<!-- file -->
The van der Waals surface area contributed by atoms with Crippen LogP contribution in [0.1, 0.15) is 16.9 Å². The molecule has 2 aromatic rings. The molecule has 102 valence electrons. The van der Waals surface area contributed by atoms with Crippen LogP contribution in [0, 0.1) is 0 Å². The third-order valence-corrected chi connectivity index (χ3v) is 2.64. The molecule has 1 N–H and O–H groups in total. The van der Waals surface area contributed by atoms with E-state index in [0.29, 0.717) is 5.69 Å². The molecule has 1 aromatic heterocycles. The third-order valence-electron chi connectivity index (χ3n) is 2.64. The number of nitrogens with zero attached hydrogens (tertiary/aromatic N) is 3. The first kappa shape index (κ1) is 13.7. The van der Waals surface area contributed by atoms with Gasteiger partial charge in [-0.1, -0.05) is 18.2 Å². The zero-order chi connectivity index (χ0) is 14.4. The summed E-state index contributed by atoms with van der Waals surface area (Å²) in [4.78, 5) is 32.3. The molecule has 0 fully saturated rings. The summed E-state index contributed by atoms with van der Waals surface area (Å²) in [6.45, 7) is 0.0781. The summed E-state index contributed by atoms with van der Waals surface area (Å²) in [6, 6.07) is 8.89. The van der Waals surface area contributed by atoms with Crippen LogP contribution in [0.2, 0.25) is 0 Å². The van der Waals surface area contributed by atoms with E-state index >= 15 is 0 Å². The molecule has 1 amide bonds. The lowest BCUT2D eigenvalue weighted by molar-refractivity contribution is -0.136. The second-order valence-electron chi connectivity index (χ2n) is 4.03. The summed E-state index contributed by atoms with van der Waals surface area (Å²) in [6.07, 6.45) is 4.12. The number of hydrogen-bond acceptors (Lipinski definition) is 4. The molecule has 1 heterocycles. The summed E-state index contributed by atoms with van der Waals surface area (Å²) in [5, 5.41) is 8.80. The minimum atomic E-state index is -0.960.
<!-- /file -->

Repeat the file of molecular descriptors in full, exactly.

The van der Waals surface area contributed by atoms with Crippen LogP contribution in [0.1, 0.15) is 16.9 Å². The molecule has 2 aromatic rings. The molecule has 102 valence electrons. The van der Waals surface area contributed by atoms with Crippen LogP contribution in [0, 0.1) is 0 Å². The third-order valence-corrected chi connectivity index (χ3v) is 2.64. The molecule has 1 N–H and O–H groups in total. The van der Waals surface area contributed by atoms with E-state index in [0.29, 0.717) is 5.69 Å². The molecule has 1 aromatic heterocycles. The third-order valence-electron chi connectivity index (χ3n) is 2.64. The number of nitrogens with zero attached hydrogens (tertiary/aromatic N) is 3. The first kappa shape index (κ1) is 13.7. The van der Waals surface area contributed by atoms with Gasteiger partial charge in [-0.1, -0.05) is 18.2 Å². The zero-order chi connectivity index (χ0) is 14.4. The summed E-state index contributed by atoms with van der Waals surface area (Å²) in [4.78, 5) is 32.3. The molecule has 0 fully saturated rings. The summed E-state index contributed by atoms with van der Waals surface area (Å²) in [6.45, 7) is 0.0781. The summed E-state index contributed by atoms with van der Waals surface area (Å²) in [6, 6.07) is 8.89. The van der Waals surface area contributed by atoms with Crippen LogP contribution in [0.2, 0.25) is 0 Å². The van der Waals surface area contributed by atoms with E-state index >= 15 is 0 Å². The molecule has 1 amide bonds. The lowest BCUT2D eigenvalue weighted by molar-refractivity contribution is -0.136. The second-order valence-electron chi connectivity index (χ2n) is 4.03. The summed E-state index contributed by atoms with van der Waals surface area (Å²) in [6.07, 6.45) is 4.12. The number of hydrogen-bond acceptors (Lipinski definition) is 4. The molecule has 1 heterocycles. The summed E-state index contributed by atoms with van der Waals surface area (Å²) in [5, 5.41) is 8.80. The minimum atomic E-state index is -0.960.